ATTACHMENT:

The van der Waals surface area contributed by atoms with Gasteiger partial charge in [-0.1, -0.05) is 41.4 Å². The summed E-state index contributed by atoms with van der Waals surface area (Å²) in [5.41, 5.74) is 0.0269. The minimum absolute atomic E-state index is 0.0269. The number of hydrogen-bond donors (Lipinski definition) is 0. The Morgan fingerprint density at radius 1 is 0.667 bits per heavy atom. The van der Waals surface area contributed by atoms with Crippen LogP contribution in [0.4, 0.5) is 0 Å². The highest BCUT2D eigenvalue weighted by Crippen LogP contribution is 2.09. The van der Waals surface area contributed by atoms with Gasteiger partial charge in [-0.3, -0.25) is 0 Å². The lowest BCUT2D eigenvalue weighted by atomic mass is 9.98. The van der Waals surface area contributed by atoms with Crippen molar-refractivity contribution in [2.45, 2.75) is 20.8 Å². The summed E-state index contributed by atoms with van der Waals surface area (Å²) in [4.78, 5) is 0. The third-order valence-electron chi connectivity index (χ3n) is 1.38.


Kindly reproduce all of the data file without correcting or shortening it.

The van der Waals surface area contributed by atoms with Gasteiger partial charge in [-0.1, -0.05) is 41.4 Å². The summed E-state index contributed by atoms with van der Waals surface area (Å²) in [5.41, 5.74) is 0.0269. The minimum absolute atomic E-state index is 0.0269. The number of hydrogen-bond donors (Lipinski definition) is 0. The Morgan fingerprint density at radius 1 is 0.667 bits per heavy atom. The van der Waals surface area contributed by atoms with Crippen LogP contribution in [0.4, 0.5) is 0 Å². The highest BCUT2D eigenvalue weighted by Crippen LogP contribution is 2.09. The van der Waals surface area contributed by atoms with Gasteiger partial charge in [-0.3, -0.25) is 0 Å². The lowest BCUT2D eigenvalue weighted by atomic mass is 9.98. The van der Waals surface area contributed by atoms with Crippen molar-refractivity contribution in [2.45, 2.75) is 20.8 Å². The summed E-state index contributed by atoms with van der Waals surface area (Å²) in [4.78, 5) is 0. The third-order valence-electron chi connectivity index (χ3n) is 1.38.